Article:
# Is there a single or double bond between S and O in propanethial S-oxide?

I am doing some research on propanethial S-oxide, a chemical produced by onions. I am trying to find out whether they have a single or double bond between the sulfur and oxygen atom. I have seen both from different sources, simply search it up on Google Images. Is this because there is resonance going on? Also is this considered a sulfinyl functional group (I am guessing no because it cannot be on the end of a chain)?

In addition, is the C double-bond S part in this molecule considered a thial functional group? A Google search indicates that the atom bonded to the sulfur must be a hydrogen for it to be a thial. If not, what type of functional group (if any) exists between the C, S, or O?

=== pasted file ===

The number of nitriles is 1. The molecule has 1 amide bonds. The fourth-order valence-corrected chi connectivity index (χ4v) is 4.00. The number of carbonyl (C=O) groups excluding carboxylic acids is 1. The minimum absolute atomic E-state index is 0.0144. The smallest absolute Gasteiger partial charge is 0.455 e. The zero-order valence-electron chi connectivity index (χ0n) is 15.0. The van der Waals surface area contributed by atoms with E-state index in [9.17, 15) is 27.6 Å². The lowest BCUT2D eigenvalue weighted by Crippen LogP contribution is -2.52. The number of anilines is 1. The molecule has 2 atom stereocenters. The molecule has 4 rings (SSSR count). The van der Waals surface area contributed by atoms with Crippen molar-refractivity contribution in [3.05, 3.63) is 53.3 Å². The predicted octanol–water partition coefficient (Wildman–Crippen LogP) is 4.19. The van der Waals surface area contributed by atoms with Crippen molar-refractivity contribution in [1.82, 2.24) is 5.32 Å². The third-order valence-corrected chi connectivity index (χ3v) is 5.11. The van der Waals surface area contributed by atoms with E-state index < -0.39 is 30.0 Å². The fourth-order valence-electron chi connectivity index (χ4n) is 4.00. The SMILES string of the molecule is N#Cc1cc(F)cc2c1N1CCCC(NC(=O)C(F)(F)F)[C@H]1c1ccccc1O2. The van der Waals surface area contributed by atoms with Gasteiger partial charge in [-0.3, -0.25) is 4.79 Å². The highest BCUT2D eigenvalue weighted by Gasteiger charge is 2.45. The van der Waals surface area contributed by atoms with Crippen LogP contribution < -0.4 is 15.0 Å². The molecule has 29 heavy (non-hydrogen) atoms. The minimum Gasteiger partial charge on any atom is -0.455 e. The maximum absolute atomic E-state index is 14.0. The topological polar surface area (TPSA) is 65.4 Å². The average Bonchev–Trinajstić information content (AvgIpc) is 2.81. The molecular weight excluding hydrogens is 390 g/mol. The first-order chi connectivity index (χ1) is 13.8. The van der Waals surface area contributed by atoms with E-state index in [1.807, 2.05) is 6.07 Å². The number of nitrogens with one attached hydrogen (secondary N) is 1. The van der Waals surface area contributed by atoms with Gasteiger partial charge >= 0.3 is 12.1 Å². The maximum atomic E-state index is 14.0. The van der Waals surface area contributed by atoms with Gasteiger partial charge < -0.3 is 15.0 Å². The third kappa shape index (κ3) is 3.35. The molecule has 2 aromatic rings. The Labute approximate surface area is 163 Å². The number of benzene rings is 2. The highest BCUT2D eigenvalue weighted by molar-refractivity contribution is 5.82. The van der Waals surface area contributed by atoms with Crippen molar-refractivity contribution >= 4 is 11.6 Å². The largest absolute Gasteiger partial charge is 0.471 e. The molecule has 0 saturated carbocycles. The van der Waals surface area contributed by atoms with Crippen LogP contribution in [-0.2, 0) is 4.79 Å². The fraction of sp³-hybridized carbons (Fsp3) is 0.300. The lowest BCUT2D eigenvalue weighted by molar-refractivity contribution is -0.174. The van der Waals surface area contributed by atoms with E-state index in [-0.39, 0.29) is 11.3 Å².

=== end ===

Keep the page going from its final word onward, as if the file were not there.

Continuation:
The $$\ce{S-O}$$ bond in sulfoxides is best considered as a single covalent bond with positive charge on $$\ce{S}$$ and negative on oxygen. The oxygen is significantly nucleophilic (see for example the Swern oxidation mechanism 1) and the sulfur will stabilise an anion on the alpha carbon.
$$\ce{C=S}$$ has significant enol content and is better considered $$\ce{HS-C=CR}$$. The $$\ce{S}$$ is significantly nucleophilic and is easily oxidised to the ene-disulfide $$\ce{RC=C-S-S-C=CR}$$.